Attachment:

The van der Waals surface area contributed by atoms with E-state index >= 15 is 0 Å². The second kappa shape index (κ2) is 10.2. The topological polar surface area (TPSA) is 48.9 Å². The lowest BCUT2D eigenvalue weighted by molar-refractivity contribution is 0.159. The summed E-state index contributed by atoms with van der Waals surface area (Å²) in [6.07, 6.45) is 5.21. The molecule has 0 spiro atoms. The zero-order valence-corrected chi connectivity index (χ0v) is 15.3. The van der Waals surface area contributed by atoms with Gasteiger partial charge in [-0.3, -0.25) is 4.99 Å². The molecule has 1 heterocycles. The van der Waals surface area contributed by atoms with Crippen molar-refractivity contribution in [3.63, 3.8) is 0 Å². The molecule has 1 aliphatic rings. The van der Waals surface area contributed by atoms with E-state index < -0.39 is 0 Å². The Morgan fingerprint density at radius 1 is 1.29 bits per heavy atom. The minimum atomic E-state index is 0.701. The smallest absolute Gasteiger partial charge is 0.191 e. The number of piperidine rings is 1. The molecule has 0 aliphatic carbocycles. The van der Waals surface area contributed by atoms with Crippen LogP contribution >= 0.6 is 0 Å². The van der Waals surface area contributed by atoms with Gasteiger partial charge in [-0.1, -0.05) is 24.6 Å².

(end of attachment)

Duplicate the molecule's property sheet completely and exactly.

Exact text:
The van der Waals surface area contributed by atoms with E-state index >= 15 is 0 Å². The second kappa shape index (κ2) is 10.2. The topological polar surface area (TPSA) is 48.9 Å². The lowest BCUT2D eigenvalue weighted by molar-refractivity contribution is 0.159. The summed E-state index contributed by atoms with van der Waals surface area (Å²) in [6.07, 6.45) is 5.21. The molecule has 0 spiro atoms. The zero-order valence-corrected chi connectivity index (χ0v) is 15.3. The van der Waals surface area contributed by atoms with Gasteiger partial charge in [-0.3, -0.25) is 4.99 Å². The molecule has 1 heterocycles. The van der Waals surface area contributed by atoms with Crippen molar-refractivity contribution in [3.63, 3.8) is 0 Å². The molecule has 1 aliphatic rings. The van der Waals surface area contributed by atoms with E-state index < -0.39 is 0 Å². The Morgan fingerprint density at radius 1 is 1.29 bits per heavy atom. The minimum atomic E-state index is 0.701. The smallest absolute Gasteiger partial charge is 0.191 e. The number of piperidine rings is 1. The molecule has 0 aliphatic carbocycles. The van der Waals surface area contributed by atoms with Crippen LogP contribution >= 0.6 is 0 Å². The van der Waals surface area contributed by atoms with Gasteiger partial charge in [-0.1, -0.05) is 24.6 Å².